The headquarters of the Verbund AG is a block perimeter development built around a central courtyard in Vienna’s first district. It was erected between 1952 and 1954 to designs by Carl Appel and is bordered on three sides by public streets or squares. The street facade extends from the square known as Am Hof along Heidenschuss towards Freyung and into Tiefer Graben. The block perimeter development is made up of two volumes, one facing onto Am Hof and the other towards Freyung. In formal terms the building refers back to the architecture of the interwar period. On the other hand the economical use of design and decorative elements, for example the window reveals of real stone, is characteristic of the post-war era. As this facade design had reached the end of its useful life, an invited competition was set up for the redesign of these areas. This competition was won by SOLID Architecture. More images and architects’ description after the break.
In 1982 the plinth zone and the areas of facade that frame the large projecting bay elements on Heidenschuss and Tiefer Graben were remodeled to designs by architect Sepp Stein in the volume oriented towards Freyung. The storey-height glazing facing towards Freyung was replaced by horizontal ribbon windows with brown metal parapet cladding. This, however, weakened the building’s orientation towards Freyung.
Objectives of the design: - The new design of the facade towards Freyung – one of the most prominent locations in Vienna – should represent the Verbund AG as a producer of electricity with the aid of hydraulic power. - The facade should be integrated in its historic setting. The Verbund headquarters is the same height as the neighboring buildings, but with its nine storeys has almost twice as many floor levels. - The redesign of the facades should allow the different elements of Carl Appel’s Verbund building to be perceived as a coherent ensemble. - The Verbund headquarters should be oriented more strongly towards Freyung in urban planning terms. In addition the shop entrance on the corner to Freyung, the sole area of the Verbund headquarters accessible to the general public, should be emphasized. - In functional terms the new facades should use state of the art technology.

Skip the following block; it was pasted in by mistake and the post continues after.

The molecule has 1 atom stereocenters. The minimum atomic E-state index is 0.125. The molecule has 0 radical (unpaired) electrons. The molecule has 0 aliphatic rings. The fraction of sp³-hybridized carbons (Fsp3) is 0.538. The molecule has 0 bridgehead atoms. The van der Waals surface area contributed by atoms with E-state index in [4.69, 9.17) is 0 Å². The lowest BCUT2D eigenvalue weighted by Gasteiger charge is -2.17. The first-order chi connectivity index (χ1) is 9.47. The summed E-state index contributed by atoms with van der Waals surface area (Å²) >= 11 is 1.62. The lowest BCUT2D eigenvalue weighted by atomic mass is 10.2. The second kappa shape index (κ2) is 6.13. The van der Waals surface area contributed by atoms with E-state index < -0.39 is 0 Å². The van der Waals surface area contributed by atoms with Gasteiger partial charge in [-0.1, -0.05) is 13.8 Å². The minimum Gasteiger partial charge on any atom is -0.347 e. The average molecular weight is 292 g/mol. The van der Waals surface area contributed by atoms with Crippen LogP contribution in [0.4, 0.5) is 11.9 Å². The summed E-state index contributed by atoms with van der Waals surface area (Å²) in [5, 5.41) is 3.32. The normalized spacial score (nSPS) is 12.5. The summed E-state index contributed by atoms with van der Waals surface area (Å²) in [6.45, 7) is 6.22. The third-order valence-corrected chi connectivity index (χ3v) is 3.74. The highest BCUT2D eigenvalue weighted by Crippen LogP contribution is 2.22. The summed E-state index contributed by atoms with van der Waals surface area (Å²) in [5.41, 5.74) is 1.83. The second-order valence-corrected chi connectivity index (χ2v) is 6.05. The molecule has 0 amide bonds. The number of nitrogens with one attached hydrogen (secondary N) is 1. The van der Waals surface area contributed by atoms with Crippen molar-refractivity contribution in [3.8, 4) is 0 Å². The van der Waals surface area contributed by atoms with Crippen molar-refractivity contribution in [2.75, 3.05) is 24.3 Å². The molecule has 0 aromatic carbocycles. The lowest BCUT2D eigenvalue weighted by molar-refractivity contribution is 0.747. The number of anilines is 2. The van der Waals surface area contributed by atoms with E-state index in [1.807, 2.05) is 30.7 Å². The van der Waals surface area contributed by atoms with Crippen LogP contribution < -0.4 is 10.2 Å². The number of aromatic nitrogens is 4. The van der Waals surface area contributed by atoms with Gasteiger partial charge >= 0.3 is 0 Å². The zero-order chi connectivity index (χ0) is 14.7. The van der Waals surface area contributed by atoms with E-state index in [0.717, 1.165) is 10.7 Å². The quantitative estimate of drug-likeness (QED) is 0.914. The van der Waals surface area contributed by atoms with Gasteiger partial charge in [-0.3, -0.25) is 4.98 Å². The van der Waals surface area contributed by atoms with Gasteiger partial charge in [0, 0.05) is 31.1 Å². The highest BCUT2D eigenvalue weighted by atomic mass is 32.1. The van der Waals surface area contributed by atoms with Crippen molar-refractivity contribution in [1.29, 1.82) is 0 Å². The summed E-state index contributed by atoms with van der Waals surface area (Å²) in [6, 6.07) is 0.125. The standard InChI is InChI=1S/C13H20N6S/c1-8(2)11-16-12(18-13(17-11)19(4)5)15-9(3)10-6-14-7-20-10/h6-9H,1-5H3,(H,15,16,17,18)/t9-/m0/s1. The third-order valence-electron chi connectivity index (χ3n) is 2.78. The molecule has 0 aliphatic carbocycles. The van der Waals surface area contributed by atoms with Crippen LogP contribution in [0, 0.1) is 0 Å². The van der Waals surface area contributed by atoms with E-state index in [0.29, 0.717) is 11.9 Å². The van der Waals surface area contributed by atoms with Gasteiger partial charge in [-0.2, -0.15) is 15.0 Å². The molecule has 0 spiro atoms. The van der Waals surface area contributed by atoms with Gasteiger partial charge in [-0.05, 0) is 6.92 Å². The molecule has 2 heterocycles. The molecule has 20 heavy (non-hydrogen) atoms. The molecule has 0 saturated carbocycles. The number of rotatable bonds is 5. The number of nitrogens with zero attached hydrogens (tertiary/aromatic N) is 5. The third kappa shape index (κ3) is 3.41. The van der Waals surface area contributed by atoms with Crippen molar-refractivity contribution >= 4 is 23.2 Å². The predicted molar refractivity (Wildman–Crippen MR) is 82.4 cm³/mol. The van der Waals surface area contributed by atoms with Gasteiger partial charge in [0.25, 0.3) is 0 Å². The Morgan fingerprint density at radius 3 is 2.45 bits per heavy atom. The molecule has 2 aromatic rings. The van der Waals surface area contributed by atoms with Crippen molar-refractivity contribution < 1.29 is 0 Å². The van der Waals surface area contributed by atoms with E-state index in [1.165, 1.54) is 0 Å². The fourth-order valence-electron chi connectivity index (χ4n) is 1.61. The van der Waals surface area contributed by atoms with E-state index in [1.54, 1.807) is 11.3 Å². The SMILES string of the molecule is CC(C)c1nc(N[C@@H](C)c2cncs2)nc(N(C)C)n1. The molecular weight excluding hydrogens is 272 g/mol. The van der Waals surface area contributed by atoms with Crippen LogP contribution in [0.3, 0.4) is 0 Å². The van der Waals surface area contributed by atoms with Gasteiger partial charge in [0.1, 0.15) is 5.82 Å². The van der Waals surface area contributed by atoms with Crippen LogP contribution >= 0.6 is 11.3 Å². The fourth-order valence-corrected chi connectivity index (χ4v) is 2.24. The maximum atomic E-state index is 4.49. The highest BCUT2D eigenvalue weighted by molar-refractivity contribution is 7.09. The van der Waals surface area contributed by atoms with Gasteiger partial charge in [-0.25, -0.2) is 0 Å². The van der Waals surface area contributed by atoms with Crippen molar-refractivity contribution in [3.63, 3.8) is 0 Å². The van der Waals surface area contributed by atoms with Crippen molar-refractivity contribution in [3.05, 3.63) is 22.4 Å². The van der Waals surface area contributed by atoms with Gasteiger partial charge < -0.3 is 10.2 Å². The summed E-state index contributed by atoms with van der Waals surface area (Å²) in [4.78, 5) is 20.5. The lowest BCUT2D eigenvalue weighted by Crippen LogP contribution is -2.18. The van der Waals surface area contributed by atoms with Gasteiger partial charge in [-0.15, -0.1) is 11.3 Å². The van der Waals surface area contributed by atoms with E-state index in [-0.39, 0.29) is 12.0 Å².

The ensemble on Freyung is made up of buildings dating from various epochs which have been rebuilt and extended over the course of time. Overlaying a building with traces of different time layers is the conceptual starting point for the new design. It uses design principles from different eras of architectural history to integrate the volume of the building in the historic ensemble on Freyung.
Additional filters and levels of meaning were placed in front of the history and characteristics of the post-war building, overlaying the facade with a second layer that sits in front of it. By mounting this additional layer the new design, which initiates a dialogue between the existing Verbund building and the ensemble on Freyung, becomes clearly legible. An apparently ephemeral envelope or shell is created, which, depending on the weather conditions and the distance of the viewer to the building, allows different planes and aspects of the facade to emerge in the foreground.
By separating the facade into two layers the inner layer could be upgraded simply and without the need for major interventions. A second layer is laid like a veil of silver waves in front of the original facade but at the same time allows a view of what lies behind it. The entire veil of waves is designed with a single repeated facade element that is used at different scales. This element consists of stainless steel rectangular section tubes curved in a wave-like shape, arranged in an offset pattern and held in position by a frame.